It was during the Insurance Department showdown that ConnectiCare revealed its looming 2016 deficit, which if it holds true – the company’s financial results are due to be filed with the department on March 1 – would represent its worst annual financial performance since being acquired by EmblemHealth 12 years ago.
Those projected losses were not due to being a part of Access Health CT, Galvin said, but to higher-than-expected use of health care services by customers. Such an error will not happen again this year, he said.
“The accelerated pace of (services) consumption took place at levels I’d never seen in my career,” he said. “That’s what drove our financial losses.
“Our main focus now is getting to know our customers better,” he continued. “We have collected a lot of data over our 35 years (ConnectiCare was founded in 1981), so we need to go back and see what we know about each of our customers from our previous interactions, as well as reaching out to established and newer customers to understand their preferences when it comes to their health care.”
Ignagni said she endorses Galvin’s strategy of refocusing on customers. “There’s a great opportunity for our team in Connecticut to get to know our customers better,” she said. “We need to work with them and with clinicians and hospitals to manage their conditions, especially chronic conditions, more effectively.”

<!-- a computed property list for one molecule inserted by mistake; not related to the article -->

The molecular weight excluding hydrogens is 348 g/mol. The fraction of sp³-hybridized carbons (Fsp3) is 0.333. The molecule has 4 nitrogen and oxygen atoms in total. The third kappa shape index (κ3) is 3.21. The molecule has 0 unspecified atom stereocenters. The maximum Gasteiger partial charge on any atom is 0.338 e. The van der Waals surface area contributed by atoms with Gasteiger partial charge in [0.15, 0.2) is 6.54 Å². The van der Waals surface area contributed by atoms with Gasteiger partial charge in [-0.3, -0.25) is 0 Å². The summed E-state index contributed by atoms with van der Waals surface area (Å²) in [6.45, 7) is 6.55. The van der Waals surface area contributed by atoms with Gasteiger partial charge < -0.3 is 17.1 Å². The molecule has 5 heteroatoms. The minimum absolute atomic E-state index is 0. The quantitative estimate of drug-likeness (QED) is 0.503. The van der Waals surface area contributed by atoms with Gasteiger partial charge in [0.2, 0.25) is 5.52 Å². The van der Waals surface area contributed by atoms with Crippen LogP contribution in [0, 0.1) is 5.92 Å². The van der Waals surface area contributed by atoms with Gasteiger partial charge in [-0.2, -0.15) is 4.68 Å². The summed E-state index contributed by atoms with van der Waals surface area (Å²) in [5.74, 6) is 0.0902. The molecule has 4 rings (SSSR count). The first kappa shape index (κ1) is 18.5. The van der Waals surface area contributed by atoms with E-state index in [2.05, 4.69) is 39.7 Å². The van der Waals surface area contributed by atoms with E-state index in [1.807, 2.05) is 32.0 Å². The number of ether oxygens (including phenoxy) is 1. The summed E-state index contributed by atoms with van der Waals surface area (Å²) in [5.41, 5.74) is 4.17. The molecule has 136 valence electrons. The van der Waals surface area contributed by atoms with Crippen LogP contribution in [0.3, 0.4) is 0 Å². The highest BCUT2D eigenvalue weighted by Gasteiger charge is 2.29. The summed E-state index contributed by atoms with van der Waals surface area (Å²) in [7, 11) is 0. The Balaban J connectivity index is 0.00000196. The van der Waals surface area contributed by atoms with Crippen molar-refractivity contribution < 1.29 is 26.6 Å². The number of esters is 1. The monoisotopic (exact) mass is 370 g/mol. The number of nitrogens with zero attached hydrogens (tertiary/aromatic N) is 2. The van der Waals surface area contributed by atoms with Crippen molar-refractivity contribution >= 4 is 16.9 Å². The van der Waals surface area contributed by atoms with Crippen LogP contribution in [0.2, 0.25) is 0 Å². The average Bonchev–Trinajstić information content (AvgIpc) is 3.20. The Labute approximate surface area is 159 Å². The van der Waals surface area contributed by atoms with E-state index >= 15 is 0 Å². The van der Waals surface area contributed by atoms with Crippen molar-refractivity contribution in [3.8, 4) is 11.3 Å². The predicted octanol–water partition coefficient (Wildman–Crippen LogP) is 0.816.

The fact that Galvin is a Connecticut native – he attended Holy Cross High School in Waterbury and graduated from UConn’s School of Business – also played an important part in the decision to hand him ConnectiCare’s reins, she said.
“Not only does he know the team and established himself as a respected leader, but he has Connecticut experience,” Ignagni said. “I grew up in Rhode Island, and I understand the importance that growing up in a smaller state can have in understanding that state’s customers.”
“I grew up wanting to be in the business of helping the community I live in,” Galvin said, “and in the insurance business that extends to helping our customers. I’m excited to be leading that charge. I’ve prepared my entire career for a role like this.”
When the conversation turned inevitably to the future of the Affordable Care Act, or Obamacare, both executives took a wait-and-see attitude.
“It’s still too early to speculate,” Galvin said. “There are a number of different proposed solutions, but not enough clarity to prognosticate.”
Internally, he said, ConnectiCare has looked at a number of potential scenarios involving elements of the ACA that have the most significant impact on the insurer’s customers and business. “We’ve undertaken some pretty thoughtful planning about what to do if a particular element or another is replaced,” Galvin said.
In the interim, he pledged that “We will continue to be committed to being on the exchange,” he said. “Our commitment to our customers and to the state are of great importance to us.”
As he prepares to take over running the company on Feb. 1, Galvin said he has high hopes for the future.
“This is a highly volatile industry,” he said. “But with that volatility comes a lot of opportunity.
“This company is an absolute gem,” he declared. “We will flourish despite all the tumult.”